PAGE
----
Herold built the chimpanzee a large cage in her home. She knew that chimps could be dangerous, but kept Travis anyway. “She knew, but it’s hard to part with,” he said.

Police are looking at what criminal charges, if any, would be appropriate, including whether the chimpanzee had to be kept in an enclosure, Conklin said.

“It’s a little bit outside of our normal course of duties,” he said. “We’ll take it wherever it goes.”

New Haven-based lawyer William S. Palmieri, who handled an animal neglect case in Connecticut, said he does not believe criminal charges are likely. He said the chimp was “misguidedly well treated.”

“I really don’t think there is any intent to harm,” Palmieri said.

McCann, of the Bronx Zoo, said Tuesday that chimpanzees are unpredictable and dangerous even after living among humans for years.

“I don’t know the effects of Lyme disease on chimpanzees, but I will say that it’s deceiving to think that if any animal is, quote-unquote, well behaved around humans that means there is no risk involved to humans for potential outbursts of behavior,” she said. “They are unpredictable, and in instances like this you cannot control that behavior or prevent it from happening if it is in a private home.”

Connecticut law requires anyone who owns a primate heavier than 50 pounds to obtain a state permit. But Herold was exempted from the law and inspectors never visited his home, said Dennis Schain, spokesman for the state Department of Environmental Protection.

“Given that the family in Stamford owned Travis before this law was put on the books, and the fact that over the years the animal did not appear to present a public safety risk, their possession of the chimpanzee was allowed to continue,” he said.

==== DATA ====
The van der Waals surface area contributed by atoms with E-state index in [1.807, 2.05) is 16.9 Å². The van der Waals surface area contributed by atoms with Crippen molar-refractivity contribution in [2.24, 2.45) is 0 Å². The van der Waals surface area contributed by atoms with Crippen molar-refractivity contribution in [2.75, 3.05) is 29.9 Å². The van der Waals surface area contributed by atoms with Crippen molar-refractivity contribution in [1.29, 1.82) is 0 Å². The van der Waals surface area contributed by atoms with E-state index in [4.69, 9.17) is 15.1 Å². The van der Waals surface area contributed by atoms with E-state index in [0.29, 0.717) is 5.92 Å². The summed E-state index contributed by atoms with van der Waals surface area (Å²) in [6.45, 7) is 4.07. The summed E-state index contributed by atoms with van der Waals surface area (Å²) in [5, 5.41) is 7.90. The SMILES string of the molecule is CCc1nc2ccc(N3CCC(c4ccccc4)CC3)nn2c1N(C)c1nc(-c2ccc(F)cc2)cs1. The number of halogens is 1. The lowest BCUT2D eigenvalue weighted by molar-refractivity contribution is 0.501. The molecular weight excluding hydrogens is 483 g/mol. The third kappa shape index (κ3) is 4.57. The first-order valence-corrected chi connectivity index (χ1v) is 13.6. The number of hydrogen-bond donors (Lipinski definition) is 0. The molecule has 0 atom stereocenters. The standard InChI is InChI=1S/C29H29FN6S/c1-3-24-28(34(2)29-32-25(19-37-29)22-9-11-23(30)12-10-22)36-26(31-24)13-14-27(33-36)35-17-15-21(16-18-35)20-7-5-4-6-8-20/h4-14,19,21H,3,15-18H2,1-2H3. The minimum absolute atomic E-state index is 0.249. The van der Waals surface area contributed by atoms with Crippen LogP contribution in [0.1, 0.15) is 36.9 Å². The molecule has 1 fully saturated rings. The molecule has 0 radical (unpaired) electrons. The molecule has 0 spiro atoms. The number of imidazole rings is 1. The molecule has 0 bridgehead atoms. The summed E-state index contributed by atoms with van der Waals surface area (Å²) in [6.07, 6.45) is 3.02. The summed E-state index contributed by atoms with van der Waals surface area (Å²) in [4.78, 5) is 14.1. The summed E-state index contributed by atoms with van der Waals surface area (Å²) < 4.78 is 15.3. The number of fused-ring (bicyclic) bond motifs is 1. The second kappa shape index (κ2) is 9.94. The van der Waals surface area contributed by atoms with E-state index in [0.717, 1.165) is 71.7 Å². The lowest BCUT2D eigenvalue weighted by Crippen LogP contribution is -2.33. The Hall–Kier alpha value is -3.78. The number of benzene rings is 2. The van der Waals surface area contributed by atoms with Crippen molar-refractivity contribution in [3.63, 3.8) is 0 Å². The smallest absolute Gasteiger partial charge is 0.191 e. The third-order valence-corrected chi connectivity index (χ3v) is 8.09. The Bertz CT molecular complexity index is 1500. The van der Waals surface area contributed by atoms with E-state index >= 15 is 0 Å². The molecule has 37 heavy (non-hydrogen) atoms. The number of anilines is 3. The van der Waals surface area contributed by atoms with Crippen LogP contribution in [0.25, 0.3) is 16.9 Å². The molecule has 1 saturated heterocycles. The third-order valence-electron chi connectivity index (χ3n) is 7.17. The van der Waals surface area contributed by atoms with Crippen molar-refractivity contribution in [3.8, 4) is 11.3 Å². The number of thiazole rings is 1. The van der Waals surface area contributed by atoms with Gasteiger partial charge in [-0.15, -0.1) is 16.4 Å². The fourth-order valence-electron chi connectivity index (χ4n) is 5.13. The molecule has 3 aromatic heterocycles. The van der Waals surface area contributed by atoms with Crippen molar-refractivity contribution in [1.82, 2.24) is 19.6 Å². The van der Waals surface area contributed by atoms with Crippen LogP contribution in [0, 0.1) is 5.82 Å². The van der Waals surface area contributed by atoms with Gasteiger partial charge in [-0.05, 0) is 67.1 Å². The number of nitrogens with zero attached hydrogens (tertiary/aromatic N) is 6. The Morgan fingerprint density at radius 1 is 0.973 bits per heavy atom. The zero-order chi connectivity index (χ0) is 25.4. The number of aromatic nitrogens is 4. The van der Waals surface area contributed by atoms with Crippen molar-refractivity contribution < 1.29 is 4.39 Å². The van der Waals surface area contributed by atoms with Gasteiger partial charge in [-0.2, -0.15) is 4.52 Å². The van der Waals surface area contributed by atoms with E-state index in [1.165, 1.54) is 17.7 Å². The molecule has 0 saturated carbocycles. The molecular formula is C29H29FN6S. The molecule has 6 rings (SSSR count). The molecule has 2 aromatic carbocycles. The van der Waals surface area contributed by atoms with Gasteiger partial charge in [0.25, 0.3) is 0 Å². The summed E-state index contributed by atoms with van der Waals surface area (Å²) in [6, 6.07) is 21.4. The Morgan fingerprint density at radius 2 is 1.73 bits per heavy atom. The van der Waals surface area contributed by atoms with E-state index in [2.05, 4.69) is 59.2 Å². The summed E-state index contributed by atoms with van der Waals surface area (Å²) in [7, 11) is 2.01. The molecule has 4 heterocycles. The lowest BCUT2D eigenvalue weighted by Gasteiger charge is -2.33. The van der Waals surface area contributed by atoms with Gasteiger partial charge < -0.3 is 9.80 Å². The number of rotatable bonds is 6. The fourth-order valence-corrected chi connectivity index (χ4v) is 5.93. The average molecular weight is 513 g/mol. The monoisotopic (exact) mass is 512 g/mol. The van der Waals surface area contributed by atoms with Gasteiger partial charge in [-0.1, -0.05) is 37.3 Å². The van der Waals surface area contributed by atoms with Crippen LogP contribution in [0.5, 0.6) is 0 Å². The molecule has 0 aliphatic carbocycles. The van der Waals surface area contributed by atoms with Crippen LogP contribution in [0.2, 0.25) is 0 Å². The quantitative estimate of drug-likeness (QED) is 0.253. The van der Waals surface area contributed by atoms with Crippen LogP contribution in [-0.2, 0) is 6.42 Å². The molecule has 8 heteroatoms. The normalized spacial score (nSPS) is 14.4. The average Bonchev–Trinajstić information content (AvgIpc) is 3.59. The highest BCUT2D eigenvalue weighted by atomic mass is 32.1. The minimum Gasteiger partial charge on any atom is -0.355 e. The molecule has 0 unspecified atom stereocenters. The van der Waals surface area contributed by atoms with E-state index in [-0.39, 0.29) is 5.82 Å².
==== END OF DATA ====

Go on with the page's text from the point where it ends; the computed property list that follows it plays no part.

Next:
The department is now reviewing the situation, Schain said.

Travis was well-known around Stamford because he rode around in trucks belonging to the towing company operated by his owners. On Monday, he was looking for another ride when he unlocked Herold’s door and attempted to open several car doors before Herold and Nash tried to coax him inside.

“The animal was intelligent enough to use a set of keys to unlock the lock and allow itself into the yard,” Conklin said. “Apparently the chimpanzee loves to go for rides and was looking to go for a ride yesterday.”

Police have dealt with him in the past, including an incident in 2003 when he escaped from his owners’ vehicle in downtown Stamford for two hours. Officers used cookies, macadamia treats and ice cream in an attempt to lure him, but subdued him only after he became too tired to resist.

At the time of the 2003 incident, police said the Herolds told them the chimpanzee was toilet trained, dressed himself, took his own bath, ate at the table and drank wine from a stemmed glass. He also brushed his teeth using a Water Pik, logged onto the computer to look at pictures, and watched television using the remote control, police said.

When he was younger, Travis appeared on TV commercials for Old Navy and Coca-Cola, made an appearance on the “Maury Povich Show” and took part in a television pilot, according to a 2003 story in The Advocate newspaper of Stamford.

“He’s been raised almost like a child by this family,” Conklin said Monday. “He rides in a car every day, he opens doors, he’s a very unique animal in that aspect. We have no indication of what provoked this behavior at all.”



Associated Press Writers Stephanie Reitz and Pat Eaton-Robb in Hartford contributed to this report.

AP-ES-02-17-09 1730EST